Thus constituted, the first embodiment of this invention operates at the lower resonant frequency as a planar inverted-F antenna in which contact point 4c of parasitic line 4 achieves a short stub between ground plane 2 and planar radiation element 1; while at the higher resonant frequency it operates as a general microstrip antenna in which ground plane 2 and planar radiation element 1 provide an open-circuit at contact point 4c of parasitic line 4. Under these circumstances, one of the two resonant frequencies will be approximately twice that of the other.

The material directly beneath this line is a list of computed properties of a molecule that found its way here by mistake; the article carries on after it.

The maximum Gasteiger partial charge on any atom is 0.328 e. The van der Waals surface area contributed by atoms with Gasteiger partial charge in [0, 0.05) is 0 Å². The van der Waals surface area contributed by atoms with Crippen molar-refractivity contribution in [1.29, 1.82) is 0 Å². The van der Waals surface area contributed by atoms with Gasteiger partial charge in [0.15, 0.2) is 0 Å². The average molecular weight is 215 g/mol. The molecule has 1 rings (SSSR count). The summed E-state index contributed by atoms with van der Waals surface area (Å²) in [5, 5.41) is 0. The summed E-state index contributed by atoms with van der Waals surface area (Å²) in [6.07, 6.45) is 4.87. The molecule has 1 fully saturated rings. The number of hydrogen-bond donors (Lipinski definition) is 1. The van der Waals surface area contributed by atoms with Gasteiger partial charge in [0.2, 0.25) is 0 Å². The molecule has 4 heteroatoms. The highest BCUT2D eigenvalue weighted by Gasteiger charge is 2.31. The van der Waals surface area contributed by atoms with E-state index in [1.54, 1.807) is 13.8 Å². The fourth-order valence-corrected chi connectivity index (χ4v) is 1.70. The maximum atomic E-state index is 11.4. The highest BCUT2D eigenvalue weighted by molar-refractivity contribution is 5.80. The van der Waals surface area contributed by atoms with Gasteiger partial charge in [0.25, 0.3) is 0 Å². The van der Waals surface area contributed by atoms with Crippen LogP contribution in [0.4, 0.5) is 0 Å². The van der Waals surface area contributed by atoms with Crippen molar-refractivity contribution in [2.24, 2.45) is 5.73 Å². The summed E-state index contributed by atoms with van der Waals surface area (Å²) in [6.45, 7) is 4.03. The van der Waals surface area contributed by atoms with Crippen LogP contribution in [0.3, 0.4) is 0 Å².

FIG. 6-FIG. 8 show examples of the results of measurement of return loss characteristics. Return loss is defined in terms of the characteristic impendence Z0 of the feed line and the impendence Z of the antenna, as: ##EQU1## and is expressed in decibel units. Ground plane 2 used in these measurements was 330 mm×310 mm, and planar radiation element 1 had a×b=100 mm×23 mm (see FIG. 5). FIG. 6 gives the results of measurements obtained when feed line 3 was connected at a point c=68 mm from a corner of the longer side of planar radiation element 1, and when parasitic line 4 was connected at d=3 mm farther from that corner, and when the length l of parasitic line 4 was 60 mm and terminal 5 was open. In these results, the lower resonant frequency ƒL is 0.71 GHz and the higher resonant frequency ƒH is 1.42 GHz, so that ƒH is twice ƒL. As opposed to this, the results of measurements made without parasitic line 4 connected are given in FIG. 7. In this case, a resonance point appears at a frequency approximately equal to the higher resonant frequency ƒH shown in FIG. 6, while the antenna exhibits no resonance at all at the lower resonant frequency ƒL. The results of measurements performed when parasitic line 4 was made into a short-circuited metal line are given in FIG. 8. In this case, a resonance point appears at a frequency approximately equal to the lower resonant frequency ƒL shown in FIG. 6, and no resonance at all is exhibited at the higher resonant frequency ƒH.